Why do halogen lights get dim?

Why do halogen lights get dim shortly before they burn out? I have one of those 5000W portable work lights. I noticed the other day the light seemed dimmer than usual. Yesterday it got so dim I got more light out of a standard 60W lightbulb. A few minutes later it died.
This puzzles me. Although the bulb contains a gas, it still has a filament. On standard bulbs the filament either works, or burns out. How can the filament on a halogen bulb put out less light, and get dim before it dies? I dont understand this?
No, I did not have a power outage or voltage drop. My power tools and trouble light worked fine.
Thanks
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I am going to guess. The halogen cycle may break down close to the end of the lamps life.
http://www.goodmart.com/facts/light_bulbs/halogen_diagram.aspx
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Joseph E. Meehan

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Ive never seen them go dim unless connections are corroded, this on exterior tube halogen fixtures.
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The process of burning out, for any incandescent bulb, is a breakdown of the filament. Halogens run hotter by redepositing the filament back onto the filament. But eventually, the redeposits fail to keep one part of the filament thick enough. IOW the bulb eventually cannot conduct enough current due to a thin part of that filament. Remember, as filament gets hotter, then so does its resistance. Also remember that as current decreases, the light output decreases by something (if I remember) around an exponential factor of 5. IOW as that one part of the filament thins, then the overall current consumption decreases slightly and the overall light output decreases immensely.
waddlewaddle@_________.com wrote:

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I think more usually 3-4, but maybe different for failing filaments since their temperature is often uneven.

When the filament has thinned by about 1 percent, there is usually a fatal thin spot. Light output from the filament by that time is usually only a few percent. More severe loss is usually from the bulb being darkened by condensed tungsten vapor.
See my other post for linear halogens.
- Don Klipstein ( snipped-for-privacy@misty.com)
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waddlewaddle@_________.com wrote:

I have seen a funny phenomenon with linear halogen lamps:
The filament breaks and an arc forms in the gap, especially if the filament breaks (as usual) when it is cold and the current flowing through it is higher. In most other bulbs, the arc usually expands and its ends move to the ends of the filament, and then the arc does not have any filament resistance limiting its current so it "blows up" into "The Bright Blue Flash".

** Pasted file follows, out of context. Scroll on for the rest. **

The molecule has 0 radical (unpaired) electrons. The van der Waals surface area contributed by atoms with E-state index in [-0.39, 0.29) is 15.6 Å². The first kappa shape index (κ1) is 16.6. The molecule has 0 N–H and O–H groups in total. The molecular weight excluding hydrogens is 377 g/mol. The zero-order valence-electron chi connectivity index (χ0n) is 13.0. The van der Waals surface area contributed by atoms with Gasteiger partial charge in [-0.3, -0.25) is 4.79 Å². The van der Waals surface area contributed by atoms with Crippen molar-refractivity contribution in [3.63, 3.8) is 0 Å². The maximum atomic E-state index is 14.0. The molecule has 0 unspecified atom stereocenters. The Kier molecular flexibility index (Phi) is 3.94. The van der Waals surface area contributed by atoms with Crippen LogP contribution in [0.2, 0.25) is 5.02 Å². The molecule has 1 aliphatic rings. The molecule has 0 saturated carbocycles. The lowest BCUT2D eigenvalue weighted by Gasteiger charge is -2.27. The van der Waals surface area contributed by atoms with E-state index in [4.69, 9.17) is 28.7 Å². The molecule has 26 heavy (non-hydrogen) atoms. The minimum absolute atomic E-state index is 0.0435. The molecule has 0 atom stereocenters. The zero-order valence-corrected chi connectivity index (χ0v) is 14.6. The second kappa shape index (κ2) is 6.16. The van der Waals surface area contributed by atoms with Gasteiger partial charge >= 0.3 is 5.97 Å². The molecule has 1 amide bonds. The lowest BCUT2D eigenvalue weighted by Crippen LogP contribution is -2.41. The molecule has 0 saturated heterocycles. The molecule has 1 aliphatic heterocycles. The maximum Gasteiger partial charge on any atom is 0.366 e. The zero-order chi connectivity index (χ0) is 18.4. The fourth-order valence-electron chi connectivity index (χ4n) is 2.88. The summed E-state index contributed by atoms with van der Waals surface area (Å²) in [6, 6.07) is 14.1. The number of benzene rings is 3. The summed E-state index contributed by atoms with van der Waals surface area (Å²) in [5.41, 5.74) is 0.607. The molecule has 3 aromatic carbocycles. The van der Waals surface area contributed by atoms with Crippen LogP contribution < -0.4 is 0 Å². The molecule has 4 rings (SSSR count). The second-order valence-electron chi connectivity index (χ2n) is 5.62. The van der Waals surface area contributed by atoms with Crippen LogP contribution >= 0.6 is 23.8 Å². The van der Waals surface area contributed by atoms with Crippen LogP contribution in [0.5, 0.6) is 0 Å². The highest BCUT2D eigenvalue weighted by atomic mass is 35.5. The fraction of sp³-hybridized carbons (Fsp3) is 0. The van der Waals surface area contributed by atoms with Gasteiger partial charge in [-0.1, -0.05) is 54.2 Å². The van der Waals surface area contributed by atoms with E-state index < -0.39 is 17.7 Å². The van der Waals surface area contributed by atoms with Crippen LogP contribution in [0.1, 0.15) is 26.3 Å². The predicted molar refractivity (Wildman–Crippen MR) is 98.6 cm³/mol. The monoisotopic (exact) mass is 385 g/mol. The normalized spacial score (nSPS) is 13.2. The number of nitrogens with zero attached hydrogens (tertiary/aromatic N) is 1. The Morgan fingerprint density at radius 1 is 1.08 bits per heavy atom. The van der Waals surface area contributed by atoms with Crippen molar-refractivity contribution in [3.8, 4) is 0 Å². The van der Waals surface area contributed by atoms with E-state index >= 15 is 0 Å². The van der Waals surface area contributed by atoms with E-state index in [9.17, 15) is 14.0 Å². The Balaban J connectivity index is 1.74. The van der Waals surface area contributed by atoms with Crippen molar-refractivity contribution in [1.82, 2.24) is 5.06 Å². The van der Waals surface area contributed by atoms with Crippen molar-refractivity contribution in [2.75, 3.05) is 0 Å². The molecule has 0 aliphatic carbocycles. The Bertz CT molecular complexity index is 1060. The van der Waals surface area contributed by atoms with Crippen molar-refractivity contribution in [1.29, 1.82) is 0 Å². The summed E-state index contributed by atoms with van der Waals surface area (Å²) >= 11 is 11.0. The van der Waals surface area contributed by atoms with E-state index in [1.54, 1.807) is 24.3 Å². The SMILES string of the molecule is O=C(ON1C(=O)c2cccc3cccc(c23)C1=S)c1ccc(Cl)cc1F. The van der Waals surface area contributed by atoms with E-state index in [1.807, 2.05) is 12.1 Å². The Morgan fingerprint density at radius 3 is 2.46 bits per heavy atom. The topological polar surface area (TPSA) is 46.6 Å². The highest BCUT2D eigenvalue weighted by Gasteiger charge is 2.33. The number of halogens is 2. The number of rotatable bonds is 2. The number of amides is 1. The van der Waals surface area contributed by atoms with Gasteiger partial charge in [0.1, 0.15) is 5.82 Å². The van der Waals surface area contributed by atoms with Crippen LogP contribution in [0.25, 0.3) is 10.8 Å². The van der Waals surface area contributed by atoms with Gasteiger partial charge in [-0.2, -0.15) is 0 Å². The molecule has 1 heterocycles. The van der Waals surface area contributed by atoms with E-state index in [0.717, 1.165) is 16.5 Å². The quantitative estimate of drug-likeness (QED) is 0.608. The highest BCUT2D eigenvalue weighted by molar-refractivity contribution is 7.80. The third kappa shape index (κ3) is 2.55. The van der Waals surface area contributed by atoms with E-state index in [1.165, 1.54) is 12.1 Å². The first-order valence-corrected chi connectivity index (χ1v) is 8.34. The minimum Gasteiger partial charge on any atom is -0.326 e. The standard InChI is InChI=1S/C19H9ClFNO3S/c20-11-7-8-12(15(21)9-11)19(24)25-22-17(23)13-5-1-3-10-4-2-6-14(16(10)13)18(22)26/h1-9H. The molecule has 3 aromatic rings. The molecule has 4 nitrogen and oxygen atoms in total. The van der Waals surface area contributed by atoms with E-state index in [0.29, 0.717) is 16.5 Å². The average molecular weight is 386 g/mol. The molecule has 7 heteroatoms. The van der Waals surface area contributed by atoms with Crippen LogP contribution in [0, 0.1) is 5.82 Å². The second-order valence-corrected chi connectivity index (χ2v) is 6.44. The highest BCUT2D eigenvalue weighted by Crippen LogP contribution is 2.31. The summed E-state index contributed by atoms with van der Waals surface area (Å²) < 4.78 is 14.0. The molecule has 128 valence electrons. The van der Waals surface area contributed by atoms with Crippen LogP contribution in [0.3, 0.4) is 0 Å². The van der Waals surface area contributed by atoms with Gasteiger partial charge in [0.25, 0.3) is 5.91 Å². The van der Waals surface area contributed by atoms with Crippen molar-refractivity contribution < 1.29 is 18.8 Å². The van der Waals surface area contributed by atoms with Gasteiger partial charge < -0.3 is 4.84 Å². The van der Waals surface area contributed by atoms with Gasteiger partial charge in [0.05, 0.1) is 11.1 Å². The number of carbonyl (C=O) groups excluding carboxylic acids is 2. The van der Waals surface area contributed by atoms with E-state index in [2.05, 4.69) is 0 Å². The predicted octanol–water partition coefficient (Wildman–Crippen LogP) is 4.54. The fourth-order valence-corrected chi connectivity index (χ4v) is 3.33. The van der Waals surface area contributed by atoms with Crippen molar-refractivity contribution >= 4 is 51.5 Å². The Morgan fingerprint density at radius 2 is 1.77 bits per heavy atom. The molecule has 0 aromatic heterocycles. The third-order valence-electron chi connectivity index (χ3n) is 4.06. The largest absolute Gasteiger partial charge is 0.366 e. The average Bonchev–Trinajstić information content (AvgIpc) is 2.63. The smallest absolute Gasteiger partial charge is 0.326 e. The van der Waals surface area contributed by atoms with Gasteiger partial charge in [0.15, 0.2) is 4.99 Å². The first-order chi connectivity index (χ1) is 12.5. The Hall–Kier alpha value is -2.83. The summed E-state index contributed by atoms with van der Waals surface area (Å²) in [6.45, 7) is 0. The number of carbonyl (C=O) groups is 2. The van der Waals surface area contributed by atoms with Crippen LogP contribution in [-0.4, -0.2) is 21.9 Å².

But in a linear halogen lamp, at least in part from the higher gas pressure and maybe from the presence of the halogen, you need a higher voltage gradient than is across the filament to make the arc expand along the filament.
So the filament breaks and you get this little arc in the gap. At first, light output is reduced noticeably but not really dim. The filament current is reduced (due to the voltage drop of the arc) making most of the filament much dimmer, but the ends of the filament where the arc is are glowing blazing bright from the heat of the arc. Afterwards, the inside bulb surface around the arc may get darkened from tungsten vapor depositing on the inside bulb surface faster than the halogen cycle can clean the tungsten away. You get a dark spot in the bulb around the arc. You get a further reduction in light output.
One sure sign of a filament break with an arc sitting in it is if you turn the lamp off, you get no light at all when you turn it back on.
I did once see a "stable burnout arc" in a 60 watt non-halogen lightbulb. I believe the arc there failed to "blow up" because the filament broke when it was hot, and higher current makes arcs hotter and more conductive and more able to expand along the filament. This bulb was a hallway light in an apartment building and only loses power during power failures. And its filament was the multi-supported C-shaped one of a style that I think is C9, rather than the shorter coiled-coil filament in higher lumen shorter life "standard" lightbulbs.
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If a halogen bulb runs dim but can be turned on again after being turned off, then maybe it is being discolored from something going wrong with the halogen cycle - a less common failure mode, maybe from a crack in the bulb. Also check for bad contact - a common problem with linear halogens - the contacts of the bulb or its socket may be corroded.
- Don Klipstein ( snipped-for-privacy@misty.com)
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<< I have one of those 5000W portable work lights. >>
Do you get sunburned when you use it? Or maybe it's a 500 watt unit? Just curious.
Joe
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On 05 Nov 2004 14:44:28 GMT, snipped-for-privacy@aol.comtosspam (Joe Bobst) wrote:

OOPS...... Yes, it's a 500. Was half asleep when I posted that msg.
Thanks to all who replied. I learned a lot.
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